Healthy teeth and gums are essential to your child's overall good health. Injured, diseased, or poorly developed teeth can result in:
- Poor nutrition
- Painful and dangerous infections
- Problems with speech development
- Poor self-image
CARING FOR AN INFANT'S TEETH
Even though newborns and infants do not have teeth, it is important to take care of their mouth and gums. Follow these tips:
- Use a damp washcloth to wipe your infant's gums after each meal.
- Do NOT put your infant or young child to bed with a bottle of milk, juice, or sugar water. Use only water for bedtime bottles.
- Begin using a soft toothbrush instead of a washcloth to clean your child's teeth as soon as his first tooth shows (usually between 5 - 8 months of age).
- Ask your child's health care provider if your infant needs to take oral fluoride.
THE FIRST TRIP TO THE DENTIST
- Your child's first visit to the dentist should be between the time the first tooth appears (5 - 8 months) and the time when all the primary teeth are visible (before 2 1/2 years).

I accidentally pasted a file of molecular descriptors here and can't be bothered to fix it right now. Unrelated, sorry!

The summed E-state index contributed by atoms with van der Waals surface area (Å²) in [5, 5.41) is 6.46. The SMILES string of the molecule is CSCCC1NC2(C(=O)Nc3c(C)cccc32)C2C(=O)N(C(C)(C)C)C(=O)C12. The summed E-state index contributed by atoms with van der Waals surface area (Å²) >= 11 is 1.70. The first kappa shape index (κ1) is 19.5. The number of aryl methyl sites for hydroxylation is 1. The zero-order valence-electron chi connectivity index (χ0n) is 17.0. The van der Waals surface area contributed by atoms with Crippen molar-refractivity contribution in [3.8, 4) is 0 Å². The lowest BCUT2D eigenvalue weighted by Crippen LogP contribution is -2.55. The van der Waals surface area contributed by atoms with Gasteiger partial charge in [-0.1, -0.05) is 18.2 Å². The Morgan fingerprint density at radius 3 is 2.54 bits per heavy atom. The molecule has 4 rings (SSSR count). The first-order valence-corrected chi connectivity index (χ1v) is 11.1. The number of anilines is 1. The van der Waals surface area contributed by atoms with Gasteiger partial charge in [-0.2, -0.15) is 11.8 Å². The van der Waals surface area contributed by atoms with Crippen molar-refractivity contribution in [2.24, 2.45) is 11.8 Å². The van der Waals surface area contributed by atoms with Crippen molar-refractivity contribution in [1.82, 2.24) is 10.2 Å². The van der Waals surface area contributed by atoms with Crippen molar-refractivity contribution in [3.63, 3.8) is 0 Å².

- Many dentists recommend a "trial" visit. This can help the child get used to the child to the sights, sounds, smells, and feel of the office before the actual exam.
- Children who are accustomed to having their gums wiped and teeth brushed every day will be more comfortable going to the dentist.
CARING FOR A CHILD'S TEETH
- The child's teeth and gums should be brushed at least twice each day and especially before bed. Electric tooth brushes clean teeth better than manual ones.
- Take your child to a dentist every 6 months. Let the dentist know if your child thumb sucks or breathes through the mouth.
- Teach your child how to play safe and what to do if a tooth is broken or knocked out. If you act quickly, you can often save the tooth.
- When your child gets permanent teeth, he or she should begin flossing each evening before going to bed.
- When the child reaches the teens, braces or extractions may be needed to prevent long-term problems.